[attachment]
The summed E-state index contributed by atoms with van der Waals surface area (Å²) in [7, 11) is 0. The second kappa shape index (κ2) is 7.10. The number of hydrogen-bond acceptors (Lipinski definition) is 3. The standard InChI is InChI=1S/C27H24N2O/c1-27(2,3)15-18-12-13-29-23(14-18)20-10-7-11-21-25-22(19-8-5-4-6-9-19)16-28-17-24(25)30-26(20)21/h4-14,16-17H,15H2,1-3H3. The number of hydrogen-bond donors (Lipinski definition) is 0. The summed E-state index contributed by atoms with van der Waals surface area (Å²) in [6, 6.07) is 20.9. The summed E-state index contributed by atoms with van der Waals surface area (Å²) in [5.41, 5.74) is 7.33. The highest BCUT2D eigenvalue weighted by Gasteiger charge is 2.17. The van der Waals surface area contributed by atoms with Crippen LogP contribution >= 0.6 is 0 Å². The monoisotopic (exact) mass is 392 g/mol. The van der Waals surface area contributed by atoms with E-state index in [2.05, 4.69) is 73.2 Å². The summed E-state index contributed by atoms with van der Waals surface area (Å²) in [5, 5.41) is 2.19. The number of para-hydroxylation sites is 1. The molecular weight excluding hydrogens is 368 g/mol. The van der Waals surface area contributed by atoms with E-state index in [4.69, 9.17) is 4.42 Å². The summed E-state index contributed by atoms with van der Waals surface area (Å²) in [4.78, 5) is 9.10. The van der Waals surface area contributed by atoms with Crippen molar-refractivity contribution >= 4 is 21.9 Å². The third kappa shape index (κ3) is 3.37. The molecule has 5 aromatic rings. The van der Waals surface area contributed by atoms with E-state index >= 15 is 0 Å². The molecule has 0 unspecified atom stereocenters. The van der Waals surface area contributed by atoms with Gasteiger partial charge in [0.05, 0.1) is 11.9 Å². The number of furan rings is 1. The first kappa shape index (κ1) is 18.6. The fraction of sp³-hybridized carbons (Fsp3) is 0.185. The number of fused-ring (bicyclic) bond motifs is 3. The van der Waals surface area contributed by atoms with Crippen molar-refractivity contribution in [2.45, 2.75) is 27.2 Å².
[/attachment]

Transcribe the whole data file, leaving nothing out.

The summed E-state index contributed by atoms with van der Waals surface area (Å²) in [7, 11) is 0. The second kappa shape index (κ2) is 7.10. The number of hydrogen-bond acceptors (Lipinski definition) is 3. The standard InChI is InChI=1S/C27H24N2O/c1-27(2,3)15-18-12-13-29-23(14-18)20-10-7-11-21-25-22(19-8-5-4-6-9-19)16-28-17-24(25)30-26(20)21/h4-14,16-17H,15H2,1-3H3. The number of hydrogen-bond donors (Lipinski definition) is 0. The summed E-state index contributed by atoms with van der Waals surface area (Å²) in [6, 6.07) is 20.9. The summed E-state index contributed by atoms with van der Waals surface area (Å²) in [5.41, 5.74) is 7.33. The highest BCUT2D eigenvalue weighted by Gasteiger charge is 2.17. The van der Waals surface area contributed by atoms with Crippen LogP contribution >= 0.6 is 0 Å². The monoisotopic (exact) mass is 392 g/mol. The van der Waals surface area contributed by atoms with E-state index in [2.05, 4.69) is 73.2 Å². The summed E-state index contributed by atoms with van der Waals surface area (Å²) in [5, 5.41) is 2.19. The number of para-hydroxylation sites is 1. The molecular weight excluding hydrogens is 368 g/mol. The van der Waals surface area contributed by atoms with E-state index in [4.69, 9.17) is 4.42 Å². The summed E-state index contributed by atoms with van der Waals surface area (Å²) in [4.78, 5) is 9.10. The van der Waals surface area contributed by atoms with Crippen molar-refractivity contribution >= 4 is 21.9 Å². The third kappa shape index (κ3) is 3.37. The molecule has 5 aromatic rings. The van der Waals surface area contributed by atoms with E-state index >= 15 is 0 Å². The molecule has 0 unspecified atom stereocenters. The van der Waals surface area contributed by atoms with Gasteiger partial charge in [0.05, 0.1) is 11.9 Å². The number of furan rings is 1. The first kappa shape index (κ1) is 18.6. The fraction of sp³-hybridized carbons (Fsp3) is 0.185. The number of fused-ring (bicyclic) bond motifs is 3. The van der Waals surface area contributed by atoms with Crippen molar-refractivity contribution in [2.45, 2.75) is 27.2 Å².